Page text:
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Radicals return to the UN

November 16, 2009

by Nick Dearden
from Red Pepper

After 30 years of marginalisation, commentators from across the world are hailing the United Nations conference on the economic crisis as a new opportunity for progressive change. While the June summit’s outcomes were not as radical as many would have liked, the battles that took place between rich and poor countries hold out some hope for the enfranchisement of the majority world – the global South.

Southern governments demanded the conference as the economic crisis started to grip the world last November. Despite repeated offers by UN secretary general Ban Ki-Moon to host talks on the crisis, rich countries have preferred their own company. They have, however, used the relatively unheard of G20, rather than the G8, to add a sprinkling of legitimacy to decisions – and, more importantly, because the financial reserves of countries such as China and Saudi Arabia are essential to stimulating the global economy.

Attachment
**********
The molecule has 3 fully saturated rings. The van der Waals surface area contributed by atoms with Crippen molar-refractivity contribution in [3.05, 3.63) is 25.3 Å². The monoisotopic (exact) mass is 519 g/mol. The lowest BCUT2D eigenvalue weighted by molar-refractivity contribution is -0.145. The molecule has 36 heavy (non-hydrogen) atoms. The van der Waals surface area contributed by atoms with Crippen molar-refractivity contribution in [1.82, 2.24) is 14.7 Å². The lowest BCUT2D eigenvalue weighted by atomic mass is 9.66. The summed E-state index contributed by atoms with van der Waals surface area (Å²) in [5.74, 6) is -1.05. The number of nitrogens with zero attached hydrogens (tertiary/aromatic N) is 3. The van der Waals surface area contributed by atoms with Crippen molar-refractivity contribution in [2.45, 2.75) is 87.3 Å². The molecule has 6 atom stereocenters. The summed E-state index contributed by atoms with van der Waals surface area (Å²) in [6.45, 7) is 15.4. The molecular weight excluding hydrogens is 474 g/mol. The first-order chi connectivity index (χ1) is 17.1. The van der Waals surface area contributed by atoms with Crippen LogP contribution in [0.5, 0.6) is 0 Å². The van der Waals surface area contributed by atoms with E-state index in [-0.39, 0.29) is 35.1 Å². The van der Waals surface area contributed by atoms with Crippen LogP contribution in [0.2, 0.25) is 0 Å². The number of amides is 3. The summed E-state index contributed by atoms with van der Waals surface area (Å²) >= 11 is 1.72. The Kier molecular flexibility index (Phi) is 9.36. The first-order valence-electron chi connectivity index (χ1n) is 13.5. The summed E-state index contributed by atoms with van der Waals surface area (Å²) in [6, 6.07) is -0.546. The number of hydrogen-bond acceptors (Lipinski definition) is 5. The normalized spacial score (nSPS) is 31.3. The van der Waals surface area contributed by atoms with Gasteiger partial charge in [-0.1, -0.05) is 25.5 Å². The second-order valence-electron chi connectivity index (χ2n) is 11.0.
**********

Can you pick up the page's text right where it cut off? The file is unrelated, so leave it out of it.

The fightback on behalf of the UN was led by Latin American countries. After months of attempts by rich countries to downplay and delegitimise the summit, it finally happened on 26 June. more

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